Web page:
That's the upshot of two fascinating new studies from Harvard economist
The project's initial findings were a disappointment for people — like me — who argue that culture matters quite a lot. It did find that neighborhood poverty was a big factor in determining economic mobility, but researchers saw little evidence that getting poor people out of poor communities and into thriving ones helped them all that much.
But Chetty et al revisited the data, looking at how a move affected young children. The changes were enormous. The earlier kids got out of impoverished neighborhoods, the better they did over their lifetimes.
Poor kids who left poor neighborhoods were much more likely to go to college and earn more. Chetty estimates that giving kids (age 8 on average) a voucher to move into low-poverty areas increases their lifetime earnings by about $302,000. The data suggest that girls were 26% less likely to become single mothers.
In a larger study, Chetty and other colleagues looked at earnings data for 5 million families in the U.S. over 17 years. The findings were the same: neighborhoods matter. A lot. Economist Justin Wolfers writes that these studies "are the most powerful demonstration yet that neighborhoods — their schools, community, neighbors, local amenities, economic opportunities and social norms — are a critical factor shaping your children's outcomes."
Wolfers is right to include a laundry list of possible explanations for why neighborhoods matter. The presence of economic opportunities in non-poor neighborhoods — i.e. jobs — is surely important. But not all-important. If it were, the initial findings of the 1990s study wouldn't have been so lackluster.
Some social scientists argue that peers are more important than parents in determining how kids turn out. Others argue that parents, particularly married parents, are the crucial factor. And everyone agrees that schools, criminal justice policies and racial attitudes are important variables. The debates are about how much weight we should give them.
All of these factors influence each other. In very poor neighborhoods they combine to compound problems. In middle-class neighborhoods, they reinforce each other in positive ways.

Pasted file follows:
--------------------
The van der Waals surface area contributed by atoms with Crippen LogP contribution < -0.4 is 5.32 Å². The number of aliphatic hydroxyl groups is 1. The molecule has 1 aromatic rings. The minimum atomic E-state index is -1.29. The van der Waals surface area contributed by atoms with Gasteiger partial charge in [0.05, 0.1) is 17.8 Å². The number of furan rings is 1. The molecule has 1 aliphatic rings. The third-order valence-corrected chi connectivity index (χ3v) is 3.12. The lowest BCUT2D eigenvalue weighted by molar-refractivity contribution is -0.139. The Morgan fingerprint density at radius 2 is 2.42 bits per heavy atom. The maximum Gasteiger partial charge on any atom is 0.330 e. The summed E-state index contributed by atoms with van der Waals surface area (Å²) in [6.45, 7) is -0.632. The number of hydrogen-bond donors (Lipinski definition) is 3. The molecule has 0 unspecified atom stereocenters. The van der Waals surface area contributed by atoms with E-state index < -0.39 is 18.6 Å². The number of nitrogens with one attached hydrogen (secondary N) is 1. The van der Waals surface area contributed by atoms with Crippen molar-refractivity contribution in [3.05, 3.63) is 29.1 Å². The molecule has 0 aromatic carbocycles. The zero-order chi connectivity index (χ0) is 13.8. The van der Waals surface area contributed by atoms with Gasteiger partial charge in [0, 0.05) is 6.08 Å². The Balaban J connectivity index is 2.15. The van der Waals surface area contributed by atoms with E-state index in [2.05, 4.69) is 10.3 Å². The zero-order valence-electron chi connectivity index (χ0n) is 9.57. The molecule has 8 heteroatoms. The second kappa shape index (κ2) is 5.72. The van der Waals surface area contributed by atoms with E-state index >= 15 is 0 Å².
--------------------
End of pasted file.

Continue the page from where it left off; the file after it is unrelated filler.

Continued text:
In other words, neighborhoods matter because culture matters. Middle-class families have always known this, which is why so many parents move to the suburbs in pursuit of safer streets, better schools and shared values. Maybe parents matter less than peers. But parents have an enormous role in deciding what kind of peers their kids will be exposed to.
The importance of culture — broadly defined to include everything from social norms to legal structures — is largely settled in the global arena. For instance, low-skilled Mexican laborers become 10 to 20 times more economically productive merely by crossing the U.S. border, according to one study. It only makes sense that culture matters in neighborhoods as well.
Consider Baltimore. If you're poor, it is a very bad idea to raise your kids there if you can avoid it. According to Chetty, every extra year of childhood in Baltimore's worst areas reduces earnings by 1.39% for low-income boys.
No doubt some people find such statements offensive. But they're going to have to get over that if the nation is going to make progress on intergenerational poverty. It may be more satisfying to debate whether the term "thug" is racist or to demonize "one-percenters," but that's the policy equivalent of looking for your lost car keys under the streetlight because the light is better.
"The broader lesson of our analysis," Chetty and Nathaniel Hendren write, "is that social mobility should be tackled at a local level."
What that means in terms of actual public policies is something that reasonable conservatives and liberals alike can debate. But it seems clear that the only way to break the cycle of poverty is to fix the culture of poverty.